The group's best work since the turn of the millennium -- when Marriner retired, the group returned to its conductor-less origins, with Murray Perahia serving as Principal Guest Conductor -- has been their partnerships with talented violinists who sit temporarily in the concertmaster's chair. The list includes Joshua Bell (a rather vanilla recording of Vivaldi's Seasons last year, most interesting for also including Tartini's "Devil's Trill" sonata), Hilary Hahn (Brahms and Stravinsky, but with Marriner), Julian Rachlin, Janine Jansen, Gil Shaham, and now Julia Fischer. An Ionarts favorite we have reviewed several times in Washington and Munich, Fischer is so often not merely above reproach but superlative in technical achievement and musicality -- like her extraordinary Beethoven concerto in Baltimore -- that a performance like these Bach concertos at Strathmore on Tuesday night can seem disappointing when it does not thrill.

The Strathmore concert concluded an American tour by the Academy and Fischer, celebrating the group's 50th anniversary and promoting their new recording of the Bach concerti for one or two violins, an album that has become a rave bestseller in the download market. Heard live, Fischer's marvelously clear, lyrical playing was luscious to hear, with all of the notes on the inner parts of the beat pronounced, not "notey" but distinct within the melodic arc. As on some of the best parts of their Seasons disc with Joshua Bell, harpsichordist John Constable's continuo playing came to the fore in the slow movements, engaging in a dialogue with Fischer's violin. Fischer's pianissimo and legato line, especially in the third movement of the A minor concerto, was elegant, but the rare attempts to ornament the solo line only made one realize how spare this rendition was in terms of embellishments.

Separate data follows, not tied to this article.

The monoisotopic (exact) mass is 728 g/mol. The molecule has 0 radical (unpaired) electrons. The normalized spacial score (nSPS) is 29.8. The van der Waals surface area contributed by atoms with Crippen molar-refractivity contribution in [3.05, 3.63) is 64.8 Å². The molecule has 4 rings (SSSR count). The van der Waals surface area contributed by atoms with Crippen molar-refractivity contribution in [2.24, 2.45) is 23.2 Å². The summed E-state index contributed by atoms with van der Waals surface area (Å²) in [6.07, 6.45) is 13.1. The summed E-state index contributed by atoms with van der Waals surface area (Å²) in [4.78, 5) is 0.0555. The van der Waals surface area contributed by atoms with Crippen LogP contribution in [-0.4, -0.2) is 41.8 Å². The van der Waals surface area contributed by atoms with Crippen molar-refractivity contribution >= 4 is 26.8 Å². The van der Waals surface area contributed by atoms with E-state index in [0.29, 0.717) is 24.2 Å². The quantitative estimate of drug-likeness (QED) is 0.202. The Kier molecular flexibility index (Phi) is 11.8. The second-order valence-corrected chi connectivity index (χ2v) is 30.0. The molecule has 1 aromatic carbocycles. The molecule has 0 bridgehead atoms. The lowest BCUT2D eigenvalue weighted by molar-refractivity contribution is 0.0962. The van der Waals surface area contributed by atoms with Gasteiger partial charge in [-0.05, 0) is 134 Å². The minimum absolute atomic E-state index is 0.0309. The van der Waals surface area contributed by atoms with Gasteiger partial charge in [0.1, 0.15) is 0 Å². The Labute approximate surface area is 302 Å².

Other Reviews:

Joan Reinthaler, Julia Fischer: Bach Done Well (Washington Post, February 26)

Kyle MacMillan, Violinist Fischer shares gift in Boulder (Denver Post, February 20)

Philippa Kiraly, Julia Fischer anchors well-designed program (Seattle Post-Intelligencer, February 17)

Joshua Kosman, Fischer teams with Academy for robust Bach (San Francisco Chronicle, February 15)
      "The Academy of St. Martin in the Fields, I suspect, is the tofu of musical ensembles -- hearty and slightly flavorless, but supremely able to adopt the character of whatever musician it partners with."

Mark Swed, Julia Fischer's bestselling Bach live if not always alive (Culture Monster, February 12)

Timothy Mangan, Julia Fischer hooks Bach concertos in O.C. (Orange County Register, February 12)
As noted of Fischer's recording of the Bach solo works, her approach to Bach is a little too clinical, playing Bach with a restraint that is in some ways the polar opposite of Anne-Sophie Mutter's muscular, idiosyncratic way with the Bach concerti on her recent recording (also heard live last year). There must be a middle ground that brings something of Mutter's visceral excitement to bear on this very beautiful but somewhat ethereal performance. The best parts of the evening were the modern English scores that bookended the two Bach solo violin concertos, beginning with Britten's Variations on a Theme of Frank Bridge, op. 10, the young composer's tribute to his teacher, completed as a chamber orchestra commission for the Salzburg Festival when Britten was 24 (coincidentally, close to Fischer's age).